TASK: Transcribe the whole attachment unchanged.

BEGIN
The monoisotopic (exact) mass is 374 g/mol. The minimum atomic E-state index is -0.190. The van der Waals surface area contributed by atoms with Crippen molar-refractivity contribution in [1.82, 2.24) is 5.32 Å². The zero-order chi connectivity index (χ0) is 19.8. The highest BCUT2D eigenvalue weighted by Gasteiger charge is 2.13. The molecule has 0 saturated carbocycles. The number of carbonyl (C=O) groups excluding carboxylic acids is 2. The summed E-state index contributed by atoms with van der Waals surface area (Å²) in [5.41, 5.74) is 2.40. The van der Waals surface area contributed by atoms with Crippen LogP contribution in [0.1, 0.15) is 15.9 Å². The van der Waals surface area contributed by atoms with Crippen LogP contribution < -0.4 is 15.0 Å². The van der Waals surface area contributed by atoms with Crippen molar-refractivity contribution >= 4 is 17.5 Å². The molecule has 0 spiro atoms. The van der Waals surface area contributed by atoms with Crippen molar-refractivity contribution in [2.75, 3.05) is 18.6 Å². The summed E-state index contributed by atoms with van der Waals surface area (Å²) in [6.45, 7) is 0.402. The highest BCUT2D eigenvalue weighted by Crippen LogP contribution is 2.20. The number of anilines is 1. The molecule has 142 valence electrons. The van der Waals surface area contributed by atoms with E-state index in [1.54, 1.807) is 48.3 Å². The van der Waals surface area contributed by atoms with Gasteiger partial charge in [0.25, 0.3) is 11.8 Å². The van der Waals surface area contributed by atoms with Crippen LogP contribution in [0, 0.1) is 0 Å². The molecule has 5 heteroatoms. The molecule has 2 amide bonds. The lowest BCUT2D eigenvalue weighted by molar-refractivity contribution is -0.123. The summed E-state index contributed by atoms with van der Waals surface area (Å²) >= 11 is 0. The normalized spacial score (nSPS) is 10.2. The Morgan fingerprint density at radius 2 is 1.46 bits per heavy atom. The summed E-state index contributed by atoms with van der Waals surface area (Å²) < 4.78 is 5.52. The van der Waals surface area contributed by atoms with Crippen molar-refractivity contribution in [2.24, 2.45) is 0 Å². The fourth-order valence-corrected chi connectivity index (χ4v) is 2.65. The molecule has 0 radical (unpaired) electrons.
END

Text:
The monoisotopic (exact) mass is 374 g/mol. The minimum atomic E-state index is -0.190. The van der Waals surface area contributed by atoms with Crippen molar-refractivity contribution in [1.82, 2.24) is 5.32 Å². The zero-order chi connectivity index (χ0) is 19.8. The highest BCUT2D eigenvalue weighted by Gasteiger charge is 2.13. The molecule has 0 saturated carbocycles. The number of carbonyl (C=O) groups excluding carboxylic acids is 2. The summed E-state index contributed by atoms with van der Waals surface area (Å²) in [5.41, 5.74) is 2.40. The van der Waals surface area contributed by atoms with Crippen LogP contribution in [0.1, 0.15) is 15.9 Å². The van der Waals surface area contributed by atoms with Crippen LogP contribution < -0.4 is 15.0 Å². The van der Waals surface area contributed by atoms with Crippen molar-refractivity contribution >= 4 is 17.5 Å². The molecule has 0 spiro atoms. The van der Waals surface area contributed by atoms with Crippen molar-refractivity contribution in [2.75, 3.05) is 18.6 Å². The summed E-state index contributed by atoms with van der Waals surface area (Å²) in [6.45, 7) is 0.402. The highest BCUT2D eigenvalue weighted by Crippen LogP contribution is 2.20. The number of anilines is 1. The molecule has 142 valence electrons. The van der Waals surface area contributed by atoms with E-state index in [1.54, 1.807) is 48.3 Å². The van der Waals surface area contributed by atoms with Gasteiger partial charge in [0.25, 0.3) is 11.8 Å². The van der Waals surface area contributed by atoms with Crippen LogP contribution in [0, 0.1) is 0 Å². The molecule has 5 heteroatoms. The molecule has 2 amide bonds. The lowest BCUT2D eigenvalue weighted by molar-refractivity contribution is -0.123. The summed E-state index contributed by atoms with van der Waals surface area (Å²) >= 11 is 0. The normalized spacial score (nSPS) is 10.2. The Morgan fingerprint density at radius 2 is 1.46 bits per heavy atom. The summed E-state index contributed by atoms with van der Waals surface area (Å²) < 4.78 is 5.52. The van der Waals surface area contributed by atoms with Crippen molar-refractivity contribution in [2.24, 2.45) is 0 Å². The fourth-order valence-corrected chi connectivity index (χ4v) is 2.65. The molecule has 0 radical (unpaired) electrons.